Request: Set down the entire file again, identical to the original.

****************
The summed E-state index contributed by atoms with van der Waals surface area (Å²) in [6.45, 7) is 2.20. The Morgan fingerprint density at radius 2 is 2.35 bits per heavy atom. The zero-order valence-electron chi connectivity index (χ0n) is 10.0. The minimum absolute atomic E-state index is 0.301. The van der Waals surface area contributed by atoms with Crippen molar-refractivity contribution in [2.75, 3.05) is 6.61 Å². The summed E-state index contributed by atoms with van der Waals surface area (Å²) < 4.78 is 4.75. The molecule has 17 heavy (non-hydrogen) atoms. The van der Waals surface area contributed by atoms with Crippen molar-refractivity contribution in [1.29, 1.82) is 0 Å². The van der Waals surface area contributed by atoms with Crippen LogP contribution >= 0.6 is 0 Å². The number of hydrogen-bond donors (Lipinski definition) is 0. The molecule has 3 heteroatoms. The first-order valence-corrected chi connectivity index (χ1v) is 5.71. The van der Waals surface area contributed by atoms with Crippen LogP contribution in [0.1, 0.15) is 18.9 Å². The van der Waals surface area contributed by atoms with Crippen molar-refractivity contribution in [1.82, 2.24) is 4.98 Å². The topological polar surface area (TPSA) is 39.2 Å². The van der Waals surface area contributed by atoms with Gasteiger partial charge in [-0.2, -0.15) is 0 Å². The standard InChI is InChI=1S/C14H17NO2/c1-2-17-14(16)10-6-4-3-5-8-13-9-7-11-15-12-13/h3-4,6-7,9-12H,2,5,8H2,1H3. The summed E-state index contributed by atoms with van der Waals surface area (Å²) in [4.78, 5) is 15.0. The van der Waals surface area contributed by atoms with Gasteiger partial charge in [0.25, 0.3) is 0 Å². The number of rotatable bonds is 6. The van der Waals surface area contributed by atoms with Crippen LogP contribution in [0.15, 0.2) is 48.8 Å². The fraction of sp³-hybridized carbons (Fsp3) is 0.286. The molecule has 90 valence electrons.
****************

The summed E-state index contributed by atoms with van der Waals surface area (Å²) in [6.45, 7) is 2.20. The Morgan fingerprint density at radius 2 is 2.35 bits per heavy atom. The zero-order valence-electron chi connectivity index (χ0n) is 10.0. The minimum absolute atomic E-state index is 0.301. The van der Waals surface area contributed by atoms with Crippen molar-refractivity contribution in [2.75, 3.05) is 6.61 Å². The summed E-state index contributed by atoms with van der Waals surface area (Å²) < 4.78 is 4.75. The molecule has 17 heavy (non-hydrogen) atoms. The van der Waals surface area contributed by atoms with Crippen molar-refractivity contribution in [1.29, 1.82) is 0 Å². The van der Waals surface area contributed by atoms with Crippen LogP contribution >= 0.6 is 0 Å². The number of hydrogen-bond donors (Lipinski definition) is 0. The molecule has 3 heteroatoms. The first-order valence-corrected chi connectivity index (χ1v) is 5.71. The van der Waals surface area contributed by atoms with Crippen LogP contribution in [0.1, 0.15) is 18.9 Å². The van der Waals surface area contributed by atoms with Crippen molar-refractivity contribution in [1.82, 2.24) is 4.98 Å². The topological polar surface area (TPSA) is 39.2 Å². The van der Waals surface area contributed by atoms with Gasteiger partial charge in [-0.2, -0.15) is 0 Å². The standard InChI is InChI=1S/C14H17NO2/c1-2-17-14(16)10-6-4-3-5-8-13-9-7-11-15-12-13/h3-4,6-7,9-12H,2,5,8H2,1H3. The summed E-state index contributed by atoms with van der Waals surface area (Å²) in [4.78, 5) is 15.0. The van der Waals surface area contributed by atoms with Gasteiger partial charge in [0.25, 0.3) is 0 Å². The number of rotatable bonds is 6. The van der Waals surface area contributed by atoms with Crippen LogP contribution in [0.15, 0.2) is 48.8 Å². The fraction of sp³-hybridized carbons (Fsp3) is 0.286. The molecule has 90 valence electrons.